7. 7. NATURAL DISASTERS • A natural disaster is a consequence when a natural calamity affects humans and/or the built environment. Human vulnerability, and often a lack of appropriate emergency management, leads to financial, environmental, or human impact. The resulting loss depends on the capacity of the population to support or resist the disaster: their resilience. This understanding is concentrated in the formulation: "disasters occur when hazards meet vulnerability". A natural hazard will hence never result in a natural disaster in areas without vulnerability. • Various disasters like earthquake, landslides, volcanic eruptions, flood and cyclones are natural hazards that kill thousands of people and destroy billions of dollars of habitat and property each year. DISASTER MANAGEMENT
  9. 9. TYPES OF NATURAL DISASTERS Avalanches: During World War I, an estimated 40,000 to 80,000 soldiers died as a result of avalanches during the mountain campaign in the Alps at the Austrian-Italian front, many of which were caused by artillery fire.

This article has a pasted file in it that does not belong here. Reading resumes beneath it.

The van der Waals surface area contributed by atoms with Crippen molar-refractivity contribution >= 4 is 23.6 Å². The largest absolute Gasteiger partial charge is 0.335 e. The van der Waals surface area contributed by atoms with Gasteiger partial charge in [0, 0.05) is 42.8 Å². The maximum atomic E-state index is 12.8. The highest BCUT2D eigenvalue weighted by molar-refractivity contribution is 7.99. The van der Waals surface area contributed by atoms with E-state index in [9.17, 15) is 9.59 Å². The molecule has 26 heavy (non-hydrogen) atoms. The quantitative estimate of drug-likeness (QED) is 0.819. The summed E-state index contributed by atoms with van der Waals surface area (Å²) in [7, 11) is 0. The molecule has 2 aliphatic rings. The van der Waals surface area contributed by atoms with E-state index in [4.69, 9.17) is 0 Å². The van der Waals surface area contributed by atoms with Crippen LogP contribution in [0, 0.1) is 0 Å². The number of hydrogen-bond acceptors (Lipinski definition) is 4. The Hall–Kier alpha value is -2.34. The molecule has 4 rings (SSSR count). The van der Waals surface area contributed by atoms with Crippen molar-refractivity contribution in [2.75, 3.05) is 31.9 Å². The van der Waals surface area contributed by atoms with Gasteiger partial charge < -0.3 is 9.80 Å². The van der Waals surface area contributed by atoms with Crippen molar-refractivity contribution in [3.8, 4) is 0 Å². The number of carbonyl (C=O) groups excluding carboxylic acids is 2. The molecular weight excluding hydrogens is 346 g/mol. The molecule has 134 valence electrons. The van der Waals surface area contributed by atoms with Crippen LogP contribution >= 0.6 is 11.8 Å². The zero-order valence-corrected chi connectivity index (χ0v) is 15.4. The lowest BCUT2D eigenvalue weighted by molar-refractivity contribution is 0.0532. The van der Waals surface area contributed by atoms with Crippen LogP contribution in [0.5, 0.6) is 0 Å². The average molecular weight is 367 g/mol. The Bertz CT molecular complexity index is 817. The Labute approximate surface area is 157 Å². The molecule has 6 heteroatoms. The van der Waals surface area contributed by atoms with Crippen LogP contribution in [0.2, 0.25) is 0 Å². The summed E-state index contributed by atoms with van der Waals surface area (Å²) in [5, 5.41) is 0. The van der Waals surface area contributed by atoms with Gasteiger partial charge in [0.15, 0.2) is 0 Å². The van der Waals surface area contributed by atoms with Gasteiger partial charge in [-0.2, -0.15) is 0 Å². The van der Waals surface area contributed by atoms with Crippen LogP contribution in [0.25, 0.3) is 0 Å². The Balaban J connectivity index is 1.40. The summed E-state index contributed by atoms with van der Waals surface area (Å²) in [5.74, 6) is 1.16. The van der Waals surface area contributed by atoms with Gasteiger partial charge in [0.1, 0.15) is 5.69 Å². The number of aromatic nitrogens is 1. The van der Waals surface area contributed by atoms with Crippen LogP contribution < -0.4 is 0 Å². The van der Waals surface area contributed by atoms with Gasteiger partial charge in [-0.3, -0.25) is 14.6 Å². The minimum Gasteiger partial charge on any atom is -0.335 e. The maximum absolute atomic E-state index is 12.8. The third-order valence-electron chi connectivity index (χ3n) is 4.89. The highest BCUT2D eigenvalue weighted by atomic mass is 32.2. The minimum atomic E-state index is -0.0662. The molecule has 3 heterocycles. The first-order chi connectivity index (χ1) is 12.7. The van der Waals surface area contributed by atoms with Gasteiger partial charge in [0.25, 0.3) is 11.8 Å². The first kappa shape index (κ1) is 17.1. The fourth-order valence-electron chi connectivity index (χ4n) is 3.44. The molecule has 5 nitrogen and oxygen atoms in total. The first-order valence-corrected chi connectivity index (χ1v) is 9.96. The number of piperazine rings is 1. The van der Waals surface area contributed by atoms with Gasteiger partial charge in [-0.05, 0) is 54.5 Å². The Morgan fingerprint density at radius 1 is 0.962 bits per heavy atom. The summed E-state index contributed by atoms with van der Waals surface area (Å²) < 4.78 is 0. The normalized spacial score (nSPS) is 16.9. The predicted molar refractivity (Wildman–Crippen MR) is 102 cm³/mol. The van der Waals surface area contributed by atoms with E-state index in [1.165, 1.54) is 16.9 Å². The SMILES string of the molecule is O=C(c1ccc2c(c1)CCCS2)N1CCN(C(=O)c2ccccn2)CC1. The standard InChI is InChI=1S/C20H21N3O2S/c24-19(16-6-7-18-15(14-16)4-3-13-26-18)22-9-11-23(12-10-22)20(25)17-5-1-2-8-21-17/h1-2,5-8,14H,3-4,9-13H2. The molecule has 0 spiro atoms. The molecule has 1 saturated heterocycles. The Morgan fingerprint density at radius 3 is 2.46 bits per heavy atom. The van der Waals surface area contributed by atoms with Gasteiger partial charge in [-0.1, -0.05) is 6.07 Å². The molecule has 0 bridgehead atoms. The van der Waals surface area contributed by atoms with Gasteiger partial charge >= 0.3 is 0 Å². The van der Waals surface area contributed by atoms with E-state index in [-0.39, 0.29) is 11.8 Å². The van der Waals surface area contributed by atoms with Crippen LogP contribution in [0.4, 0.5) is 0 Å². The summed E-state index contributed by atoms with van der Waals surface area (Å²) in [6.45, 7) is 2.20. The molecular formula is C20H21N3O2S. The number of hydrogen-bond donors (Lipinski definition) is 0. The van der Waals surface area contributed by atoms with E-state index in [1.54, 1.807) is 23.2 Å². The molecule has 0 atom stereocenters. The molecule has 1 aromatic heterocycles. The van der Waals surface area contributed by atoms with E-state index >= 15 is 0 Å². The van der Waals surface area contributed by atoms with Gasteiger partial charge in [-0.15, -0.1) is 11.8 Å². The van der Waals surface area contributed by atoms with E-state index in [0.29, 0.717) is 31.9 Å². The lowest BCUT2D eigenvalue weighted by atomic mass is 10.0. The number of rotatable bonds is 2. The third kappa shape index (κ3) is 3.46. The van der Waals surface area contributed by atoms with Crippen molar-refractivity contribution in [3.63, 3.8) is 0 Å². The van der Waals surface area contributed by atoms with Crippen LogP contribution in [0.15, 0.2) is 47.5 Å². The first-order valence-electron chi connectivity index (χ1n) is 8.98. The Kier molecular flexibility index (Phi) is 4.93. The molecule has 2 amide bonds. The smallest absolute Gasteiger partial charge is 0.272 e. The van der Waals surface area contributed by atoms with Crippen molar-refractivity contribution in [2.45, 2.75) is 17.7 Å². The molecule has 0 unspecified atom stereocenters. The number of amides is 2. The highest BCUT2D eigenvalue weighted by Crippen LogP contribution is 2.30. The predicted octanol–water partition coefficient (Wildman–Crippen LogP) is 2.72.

10. 10. Earthquakes An earthquake is the result of a sudden release of energy in the Earth's crust that creates seismic waves. At the Earth's surface, earthquakes manifest themselves by vibration, shaking and sometimes displacement of the ground. The vibrations may vary in magnitude. Earthquakes are caused mostly by slippage within geological faults, but also by other events such as volcanic activity, landslides, mine blasts, and nuclear tests.
  11. 11. Volcanic eruptions Volcanoes can cause widespread destruction and consequent disaster through several ways. The effects include the volcanic eruption itself that may cause harm following the explosion of the volcano or the fall of rock. Second, lava may be produced during the eruption of a volcano. As it leaves the volcano, the lava destroys many buildings and plants it encounters. Third, volcanic ash generally meaning the cooled ash - may form a cloud, and settle thickly in nearby locations. When mixed with water this forms a concrete-like material. In sufficient quantity ash may cause roofs to collapse under its weight but even small quantities will harm humans if inhaled.